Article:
And then God said, “let there be AR-15s”

Speaking of God, Alexandra Petri is so good at this.  In response to Sarah Sanders’ embarrassing and ludicrous claim:

“Democrats say we have guns in America because of ‘corruption.’ No, we have guns because it’s our God-given right enshrined in the Constitution.” — Former White House press secretary Sarah Sanders

Petri gives us this:

Yes, this is true, and it is good that we talk about it. This is a fact about the American founding that has been suppressed for too long. Certainly all the firearms that sprout Hydra-like across the country were acquired by no mortal means, and it is important for us to describe exactly how they came about, so that we may better understand and appreciate them.

The year is not important. But it was a long time ago, at least 230 years.

The country possessed many wonders. There were waterfalls, rocks, rills, woods, templed hills. There were raccoons, small nervous bears that were forever washing their hands like tiny Lady Macbeths. There were armadillos. There was even syphilis and Christianity, both thoughtful gifts from Europe. But when one surveyed the country from above, something seemed to be missing. What was it?

Suddenly, thunder rumbled. In the hall in Philadelphia where they were gathered to write a Constitution, and also in Virginia where George Mason was crafting the Virginia Declaration of Rights (confusingly, these events were in different years, but theologians assure me this is possible), the delegates shuddered, and Benjamin Franklin had to rub James Madison’s back soothingly and murmur to him so his hands stopped shaking enough to be able to start taking notes again.

“BEHOLD,” said a thundering voice from a cloud. (Madison had resumed taking his notes at this point, which is how we know this.) The heavens parted. An enormous hand stretched forth, holding a mysterious black object, long and pointed like a stick.

“I’M GIVING YOU THIS,” the hand said. “A GIFT, FROM ME TO YOU, THAT NO ONE CAN EVER TAKE AWAY.”

“What is it?” the delegates asked.

“JUST TAKE IT,” the hand said. “DON’T WORRY ABOUT IT.”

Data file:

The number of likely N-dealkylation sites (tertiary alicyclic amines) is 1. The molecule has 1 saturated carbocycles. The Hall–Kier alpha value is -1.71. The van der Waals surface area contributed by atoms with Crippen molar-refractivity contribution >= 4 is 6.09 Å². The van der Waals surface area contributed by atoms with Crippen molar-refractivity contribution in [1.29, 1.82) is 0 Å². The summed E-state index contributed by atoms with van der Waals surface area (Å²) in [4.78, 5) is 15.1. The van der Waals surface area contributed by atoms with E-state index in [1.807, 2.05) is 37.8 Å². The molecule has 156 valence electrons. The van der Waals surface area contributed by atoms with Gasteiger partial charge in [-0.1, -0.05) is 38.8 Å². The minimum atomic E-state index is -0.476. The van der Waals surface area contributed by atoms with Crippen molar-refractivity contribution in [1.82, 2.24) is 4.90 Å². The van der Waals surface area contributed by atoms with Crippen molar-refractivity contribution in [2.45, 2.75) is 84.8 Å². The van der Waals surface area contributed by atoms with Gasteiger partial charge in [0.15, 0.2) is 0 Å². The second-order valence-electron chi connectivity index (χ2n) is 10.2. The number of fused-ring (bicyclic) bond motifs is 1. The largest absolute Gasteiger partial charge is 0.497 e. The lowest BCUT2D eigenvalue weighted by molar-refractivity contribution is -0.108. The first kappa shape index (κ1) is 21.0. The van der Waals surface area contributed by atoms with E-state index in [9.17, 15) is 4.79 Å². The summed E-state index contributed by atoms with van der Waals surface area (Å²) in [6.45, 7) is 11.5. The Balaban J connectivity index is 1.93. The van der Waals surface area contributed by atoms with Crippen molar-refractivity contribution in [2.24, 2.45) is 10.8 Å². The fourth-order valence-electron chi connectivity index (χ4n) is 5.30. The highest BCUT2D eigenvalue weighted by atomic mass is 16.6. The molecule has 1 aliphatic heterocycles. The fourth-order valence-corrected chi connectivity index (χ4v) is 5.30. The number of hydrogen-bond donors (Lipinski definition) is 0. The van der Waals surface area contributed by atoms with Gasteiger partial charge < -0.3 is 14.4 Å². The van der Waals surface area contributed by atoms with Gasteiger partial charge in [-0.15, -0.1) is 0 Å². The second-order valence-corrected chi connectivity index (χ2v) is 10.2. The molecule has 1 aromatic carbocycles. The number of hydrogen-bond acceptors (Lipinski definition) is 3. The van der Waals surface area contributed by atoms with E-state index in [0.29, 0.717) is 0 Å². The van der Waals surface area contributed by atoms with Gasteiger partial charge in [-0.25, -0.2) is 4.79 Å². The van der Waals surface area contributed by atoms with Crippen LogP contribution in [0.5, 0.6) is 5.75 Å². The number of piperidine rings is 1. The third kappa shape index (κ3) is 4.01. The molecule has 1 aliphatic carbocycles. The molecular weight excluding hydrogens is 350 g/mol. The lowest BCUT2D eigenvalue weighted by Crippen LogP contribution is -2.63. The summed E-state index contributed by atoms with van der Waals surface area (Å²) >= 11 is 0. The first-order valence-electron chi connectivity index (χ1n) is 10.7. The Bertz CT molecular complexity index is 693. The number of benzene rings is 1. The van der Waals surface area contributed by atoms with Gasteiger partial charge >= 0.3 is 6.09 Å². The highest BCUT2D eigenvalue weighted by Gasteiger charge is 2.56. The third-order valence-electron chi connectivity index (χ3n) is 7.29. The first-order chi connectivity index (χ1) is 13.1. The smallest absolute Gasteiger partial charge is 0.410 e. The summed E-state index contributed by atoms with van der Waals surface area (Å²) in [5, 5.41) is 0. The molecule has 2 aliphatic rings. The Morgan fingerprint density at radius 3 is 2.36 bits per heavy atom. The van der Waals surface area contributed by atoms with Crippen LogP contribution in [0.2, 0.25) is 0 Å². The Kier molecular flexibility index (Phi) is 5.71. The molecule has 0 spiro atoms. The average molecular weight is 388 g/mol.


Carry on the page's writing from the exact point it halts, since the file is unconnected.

“What’s it for?” the delegates asked.

“KILLING,” the hand said. “INDISCRIMINATELY. CHILDREN, TEENAGERS, GRANDMOTHERS, PARENTS ON THEIR WAY TO PICK UP THEIR KIDS FROM SCHOOL. TODDLERS. I GUESS YOU COULD USE IT FOR HUNTING, BUT NOT IF YOU WERE PARTICULARLY GOOD AT HUNTING.”

“Like a musket?” someone asked.

The voice laughed long and loud and rumblingly. “ONLY IN THE LOOSEST SENSE,” the voice said. “FOR BEHOLD, THIS CAN FIRE 600 ROUNDS PER MINUTE.”

“This seems like it could be useful in a war,” Mason said, not unreasonably.

“I DON’T MEAN IN WAR,” the voice said. “THAT GOES WITHOUT SAYING. I MEAN, IN PRIVATE HOMES AND ON CITY STREETS AND UNLOCKED IN CABINETS IN HOUSES WITH TODDLERS IN THEM, AND IN THE HANDS OF POLICE OFFICERS.”…

“I have a slight question,” Benjamin Franklin said.

“STOP ASKING QUESTIONS,” the voice said. “AND IF ANYONE EVER SAYS, ‘THERE ARE TOO MANY, THESE ARE TOO DANGEROUS, WE DON’T WANT THEM ANY MORE, THE MILITIA THING HAS REALLY WANED SO IT SEEMS LIKE MOSTLY THEY ARE USED TO CAUSE ACCIDENTS IN THE HOME, TO INCREASE THE LIKELIHOOD THAT PEOPLE WHO WANT TO END THEIR LIVES WILL BE ABLE TO DO SO, AND TO DECREASE THE NUMBER OF CHILDREN AND CIVILIANS,’ YOU MUST SAY NO, BECAUSE I TOLD YOU SO AND I AM PLEASED TO BEHOLD THIS GREAT WORK.”

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Are Christian conservatives driving liberals away from religion?

Maybe.  And who can blame them when you look at the absolute gross distortions of Christianity that are so common among right-wing Evangelicals, e.g., harsh treatment of migrants and refugees is just fine and Donald Trump a champion of “Christian” values.

I was recently telling my Intro to American Government class about the grown of secular voters and how they are quite associated with the Democratic  party.  What I did not realize, though, is that there’s some very intriguing social science actually suggesting a causal path of aversion to right-wing Christianity leading liberals to identify as non religions.  538’s Amelia Thomson-DeVeaux and Daniel Cox sum up the research:

Over the course of a single generation, the country has gotten a lot less religious. As recently as the early 1990s, less than 10 percent of Americans lacked a formal religious affiliation, and liberals weren’t all that much likelier to be nonreligious than the public overall. Today, however, nearly one in four Americans are religiously unaffiliated. That includes almost 40 percent of liberals — up from 12 percent in 1990, according to the 2018 General Social Survey.1 The share of conservatives and moderates who have no religion, meanwhile, has risen less dramatically.

The result is that today, most people’s political ideology is more tightly tethered to their religious identity…

Margolis and several other prominent political scientists have concluded that politics is a driving factor behind the rise of the religiously unaffiliated. For one thing, several studies that followed respondents over time showed that it wasn’t that people were generally becoming more secular, and then gravitating toward liberal politics because it fit with their new religious identity. People’s political identities remained constant as their religious affiliation shifted.